A French study has found that at least one in 10 COVID-19 patients who have diabetes died within a week of hospitalization. The study also found that one in five required a ventilator to breathe.
Experts believe that diabetes is one of the underlying medical conditions that could increase the risk of developing more severe symptoms of coronavirus, and this study confirms that.
The study, published Thursday in the journal Diabetologia, looked at more than 1,300 COVID-19 patients in France from March 10 to 31. Of all patients, 3 percent had type 1 diabetes, 89 percent had type 2 diabetes, while the remaining had other forms of the condition.
The study researchers found that 29 percent of the patients were on a ventilator or were dead with seven days of hospitalization. They said 1 in 5 patients were on a ventilator to breathe, and 1 in 10 had died, while 18 percent were discharged from the hospital.
It was also found that COVID-19 patients with diabetic complications were more likely to die within a week, while those who were 75 and above were 14 times more likely to die. Furthermore, diabetics with sleep apnea, dyspnea, and obesity were three times more likely to die within seven days.
No independent relationship was found between severe cases of COVID-19 and age, sex, long-term glucose control, chronic complications, hypertension, or unusual medications. However, being overweight or obese, measured by body mass index (BMI), was an important factor.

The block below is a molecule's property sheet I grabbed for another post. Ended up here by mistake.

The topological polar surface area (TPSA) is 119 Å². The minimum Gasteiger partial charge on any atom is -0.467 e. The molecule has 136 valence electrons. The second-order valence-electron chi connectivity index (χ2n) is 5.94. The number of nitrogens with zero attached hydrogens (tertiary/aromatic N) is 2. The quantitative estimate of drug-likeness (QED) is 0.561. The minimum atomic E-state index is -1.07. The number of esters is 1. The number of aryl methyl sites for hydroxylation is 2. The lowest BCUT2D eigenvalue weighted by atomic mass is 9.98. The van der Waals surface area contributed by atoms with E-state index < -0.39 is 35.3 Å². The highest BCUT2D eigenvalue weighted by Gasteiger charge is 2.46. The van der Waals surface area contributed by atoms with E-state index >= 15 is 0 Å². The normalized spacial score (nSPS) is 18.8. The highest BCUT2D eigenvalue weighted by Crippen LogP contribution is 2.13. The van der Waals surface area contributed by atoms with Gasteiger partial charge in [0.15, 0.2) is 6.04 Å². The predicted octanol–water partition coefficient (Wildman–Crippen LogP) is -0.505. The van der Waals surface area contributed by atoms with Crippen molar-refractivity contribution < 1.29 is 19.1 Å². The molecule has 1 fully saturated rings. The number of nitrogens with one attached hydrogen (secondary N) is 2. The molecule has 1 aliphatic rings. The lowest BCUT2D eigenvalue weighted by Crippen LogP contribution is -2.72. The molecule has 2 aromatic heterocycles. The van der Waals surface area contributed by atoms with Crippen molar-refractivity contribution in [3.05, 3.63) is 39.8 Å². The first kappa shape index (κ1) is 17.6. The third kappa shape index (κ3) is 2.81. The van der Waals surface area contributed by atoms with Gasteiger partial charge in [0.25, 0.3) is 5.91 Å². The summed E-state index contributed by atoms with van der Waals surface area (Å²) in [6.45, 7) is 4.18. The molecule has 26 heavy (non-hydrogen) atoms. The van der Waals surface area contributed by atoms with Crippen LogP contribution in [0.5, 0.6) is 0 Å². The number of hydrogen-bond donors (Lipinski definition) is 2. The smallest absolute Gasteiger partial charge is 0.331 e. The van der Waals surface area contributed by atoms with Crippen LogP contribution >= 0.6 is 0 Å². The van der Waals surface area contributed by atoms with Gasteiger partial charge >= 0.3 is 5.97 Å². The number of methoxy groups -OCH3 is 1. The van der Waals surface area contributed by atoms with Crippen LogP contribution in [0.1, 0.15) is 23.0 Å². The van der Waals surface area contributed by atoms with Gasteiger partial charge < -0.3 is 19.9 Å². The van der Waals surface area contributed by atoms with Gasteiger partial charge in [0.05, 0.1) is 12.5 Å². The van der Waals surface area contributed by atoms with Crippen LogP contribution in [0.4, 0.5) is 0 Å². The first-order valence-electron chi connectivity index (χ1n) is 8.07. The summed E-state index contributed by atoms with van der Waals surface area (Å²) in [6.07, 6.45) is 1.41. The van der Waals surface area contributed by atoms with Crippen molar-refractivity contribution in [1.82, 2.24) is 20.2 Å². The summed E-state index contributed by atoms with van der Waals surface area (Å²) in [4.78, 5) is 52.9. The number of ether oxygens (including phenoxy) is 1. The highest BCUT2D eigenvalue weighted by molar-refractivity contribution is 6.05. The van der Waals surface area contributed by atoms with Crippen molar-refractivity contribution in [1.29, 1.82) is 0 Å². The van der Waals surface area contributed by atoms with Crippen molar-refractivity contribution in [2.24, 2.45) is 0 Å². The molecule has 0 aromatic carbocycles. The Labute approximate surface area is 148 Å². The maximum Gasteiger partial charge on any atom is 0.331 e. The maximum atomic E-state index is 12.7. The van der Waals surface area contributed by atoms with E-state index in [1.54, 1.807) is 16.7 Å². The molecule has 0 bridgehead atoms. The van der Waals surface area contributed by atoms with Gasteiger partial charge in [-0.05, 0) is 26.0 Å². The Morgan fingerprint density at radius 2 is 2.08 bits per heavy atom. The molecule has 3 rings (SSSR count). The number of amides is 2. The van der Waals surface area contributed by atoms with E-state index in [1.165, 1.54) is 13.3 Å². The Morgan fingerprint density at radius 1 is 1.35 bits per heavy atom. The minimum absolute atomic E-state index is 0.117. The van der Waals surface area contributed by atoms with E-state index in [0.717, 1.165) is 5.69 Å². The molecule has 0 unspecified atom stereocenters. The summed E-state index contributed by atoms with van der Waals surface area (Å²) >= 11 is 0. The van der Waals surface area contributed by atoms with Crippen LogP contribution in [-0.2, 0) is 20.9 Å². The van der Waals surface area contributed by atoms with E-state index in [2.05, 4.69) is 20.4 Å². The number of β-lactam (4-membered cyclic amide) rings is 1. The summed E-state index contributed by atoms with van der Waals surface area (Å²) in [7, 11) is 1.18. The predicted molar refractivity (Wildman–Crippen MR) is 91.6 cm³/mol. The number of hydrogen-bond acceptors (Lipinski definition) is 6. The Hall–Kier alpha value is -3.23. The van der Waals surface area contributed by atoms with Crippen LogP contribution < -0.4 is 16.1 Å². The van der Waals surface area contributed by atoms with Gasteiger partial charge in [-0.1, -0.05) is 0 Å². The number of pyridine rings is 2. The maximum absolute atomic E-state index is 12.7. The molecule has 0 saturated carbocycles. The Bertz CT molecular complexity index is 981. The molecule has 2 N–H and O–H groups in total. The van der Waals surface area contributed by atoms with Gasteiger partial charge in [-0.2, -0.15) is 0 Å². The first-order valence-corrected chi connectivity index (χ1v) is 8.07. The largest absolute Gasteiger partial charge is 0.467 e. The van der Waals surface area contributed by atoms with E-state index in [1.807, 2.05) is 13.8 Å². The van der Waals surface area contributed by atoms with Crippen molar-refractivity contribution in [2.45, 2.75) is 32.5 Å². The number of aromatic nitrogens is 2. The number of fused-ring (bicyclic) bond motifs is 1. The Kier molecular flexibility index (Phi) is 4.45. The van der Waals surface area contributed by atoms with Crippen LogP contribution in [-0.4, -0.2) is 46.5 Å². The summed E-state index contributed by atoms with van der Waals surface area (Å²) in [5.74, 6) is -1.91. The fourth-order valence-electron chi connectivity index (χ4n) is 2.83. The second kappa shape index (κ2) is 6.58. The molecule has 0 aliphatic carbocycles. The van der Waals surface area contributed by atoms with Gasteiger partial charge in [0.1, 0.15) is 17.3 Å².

The authors wrote, “Only BMI turned out to be independently associated with the primary outcome.”
“It is well known that people with diabetes have increased infection risk, especially for influenza and pneumonia,” the researchers wrote.
“Moreover, diabetes was previously reported as a major risk factor for mortality in people infected with the 2009 H1N1 pandemic influenza and, more recently, with the Middle East respiratory syndrome-related coronavirus (MERS),” they added.
“Epidemiological studies have quickly and consistently pointed out diabetes as one of the major comorbidities associated with COVID-19 and affecting its severity.”
The investigators found that patients who used oral medications or insulin to manage their blood sugar levels did not have a greater risk of developing severe symptoms of COVID-19. They said diabetic patients should continue taking their treatments. The study findings suggest that doctors should pay special attention to the elderly with long-standing diabetes and advanced complications who are at greater risk of developing severe symptoms of COVID-19.